Timing is everything

Posted by Jim Wrinn
on Monday, September 20, 2010

On a Saturday night, will I slip on the ICE?

I’m in Germany this week to attend the biennual InnoTrans conference. This is at the fairgrounds in Berlin, and it’s a showcase of the world’s newest and fastest trains, and other technological wonders of this age (railroad tunnel boring is apparently wildly popular; who knew?!), and with America about to spend a few billion dollars on high speed rail, I figured it was prime time to be in the showroom to see what may – or may not – be around the next bend for us. More on that later in the week. Right now, I want to tell you about my “free” Saturday, and a race to get back to Frankfurt at a decent hour that I thought I’d lose.

I arrived by plane in Frankfurt on Friday morning, took the first DB (that’s shorthand for Deustch Bahn, the German railways) train downtown, and spent the morning in awe of the constant passenger traffic in and out of the main station for this international center of commerce. A six-day long auto show has drawn visitors from around the world, and the place is packed with exhibitors. After staying up all night on the trans-Atlantic flight, I still had enough energy to stow my bags at the hotel and go play tourist. I visited Gothe’s house, strolled along the Main River, and had beer on the square in a much smaller knock-off of Oktoberfest. I traveled by wonderful tram 11 (a streetcar to us Americans) and foot to reach it all. Later, I enjoyed a French pizza and a beer at an outdoor festival, went to the room, and crashed. Invigorated by a night of deep sleep, I woke up late on Saturday, got breakfast, and headed to the station to catch a train bound for Nuremburg. I took a regional express, which has more stops than the Amtrak Hiawatha that we often take between Milwaukee and Chicago, so it took four and a half hours. It’s a gorgeous trip with rolling hills like the Carolina Piedmont I’m used to. By the time we reached Nuremburg, I grabbed a sandwich at the station café and headed for the national railway museum. This was time well spent, as the museum is exhibiting nine replicas of European steam at its beginnings to celebrate the 175th anniversary of the DB. They have some amazing teapots on display in a darkened chamber apparently meant to enhance their antiquity (why else?). After the visit, I returned to the station, and climbed onto an ICE train, yes, one of those really fast, sleek German trains, the cousin to the French TGV, and the Swedish X2000. I wanted to go to Munich, and it was only an hour and 15 minutes, so off I went. I don’t startle easily, but when we met our first opposing ICE train, both vehicles at full gait, I heard an audible “bam” and felt the train move as the air hammer came down. I’m sure I leaped an inch or two in my seat in first class near the head end. These suckers do fly!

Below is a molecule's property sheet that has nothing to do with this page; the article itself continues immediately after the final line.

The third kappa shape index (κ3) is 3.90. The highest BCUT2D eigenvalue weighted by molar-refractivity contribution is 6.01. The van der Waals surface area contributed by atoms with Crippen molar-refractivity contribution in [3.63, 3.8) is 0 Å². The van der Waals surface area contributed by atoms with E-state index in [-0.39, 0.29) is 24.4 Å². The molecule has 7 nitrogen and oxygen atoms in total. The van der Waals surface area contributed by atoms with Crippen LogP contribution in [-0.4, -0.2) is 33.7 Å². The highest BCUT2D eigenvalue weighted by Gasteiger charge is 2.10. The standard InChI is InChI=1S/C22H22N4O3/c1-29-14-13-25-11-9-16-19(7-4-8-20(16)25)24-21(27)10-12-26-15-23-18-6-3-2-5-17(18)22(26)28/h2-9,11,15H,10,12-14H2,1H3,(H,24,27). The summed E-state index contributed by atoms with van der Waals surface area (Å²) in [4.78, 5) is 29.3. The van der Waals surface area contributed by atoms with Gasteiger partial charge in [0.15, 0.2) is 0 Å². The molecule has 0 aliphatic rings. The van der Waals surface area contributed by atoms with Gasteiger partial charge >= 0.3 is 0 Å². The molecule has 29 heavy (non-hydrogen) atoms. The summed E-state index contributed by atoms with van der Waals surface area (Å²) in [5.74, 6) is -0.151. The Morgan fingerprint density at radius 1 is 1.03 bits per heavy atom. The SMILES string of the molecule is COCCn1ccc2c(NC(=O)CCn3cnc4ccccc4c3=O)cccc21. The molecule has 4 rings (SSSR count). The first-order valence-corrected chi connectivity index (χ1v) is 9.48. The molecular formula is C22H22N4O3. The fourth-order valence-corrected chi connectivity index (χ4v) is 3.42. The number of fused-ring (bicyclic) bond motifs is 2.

I spent a couple of hours in Munich (note to those contemplating a trip to Oktoberfest: Go to your own state fair and experience much of the same), and went back to the station. “What’s the best ICE routing to Frankfurt?” I asked Anna at the DB info counter. No. 513 to Manheim, and change to another ICE there was her answer. I could have stayed on 513 to Frankfurt airport and caught a local train back into town, but the conductor assured me that the change at Manheim was the most efficient way to go. So I settled in to watch the scenery, later went forward and had dinner (one beer, and a potato and sausage soup for $13 Euros is pretty tasty), and returned to my seat to study the trip plan. The trip plan is a marvelous document that lists the times and all the connections at each station stop for your specific ICE. Pretty cool, eh?

Studying this I learned that No. 513 was set to arrive Manheim at 8:27 p.m., and No. 292, my connection departed at 8:31. Hmmm… a four minute window to change. Not much time, and certainly nothing I’d want to attempt back in the U.S. (apologies to my friends at Amtrak), but I figured it would be OK either way: If we were late, I’d just stay on 513 and do the Frankfurt shuffle. We arrived Stuttgart, the station before Manheim, on time, but something delayed our leaving, and the conductor came on the PA and advised us that we were running six minutes late. “I’ll update you on connections before we arrive,” he said. Now I was getting a bit edgy. Would they send 292 on without me? Would we arrive to see its markers disappearing into the darkness? I had visions of it across the terminal, and me running for it, only to watch the doors close and the train begin to move. Would I slip on the ICE?

As we rolled into the station, the conductor returned to the PA: “Passengers connecting to 292, your train is waiting.” I walked out of one first class compartment, crossed the platform, and plunked down into another chair.  Moments later, No. 292 began to move.

Early in the day, a DB employee had stopped at my seat as part of a survey he was giving passengers. When I told him my German was limited, he said in English: “Have you had any problems with the DB?” I wish he’d have asked at 8:38 p.m. Saturday night after my impressive connection on Manheim. His bosses would have given him a bonus. Like I said, timing is everything!

Jim Wrinn photos

Comments
To leave a comment you must be a member of our community.
Login to your account now, or register for an account to start participating.
No one has commented yet.

Join our Community!

Our community is FREE to join. To participate you must either login or register for an account.

Search the Community

Newsletter Sign-Up

By signing up you may also receive occasional reader surveys and special offers from Trains magazine.Please view our privacy policy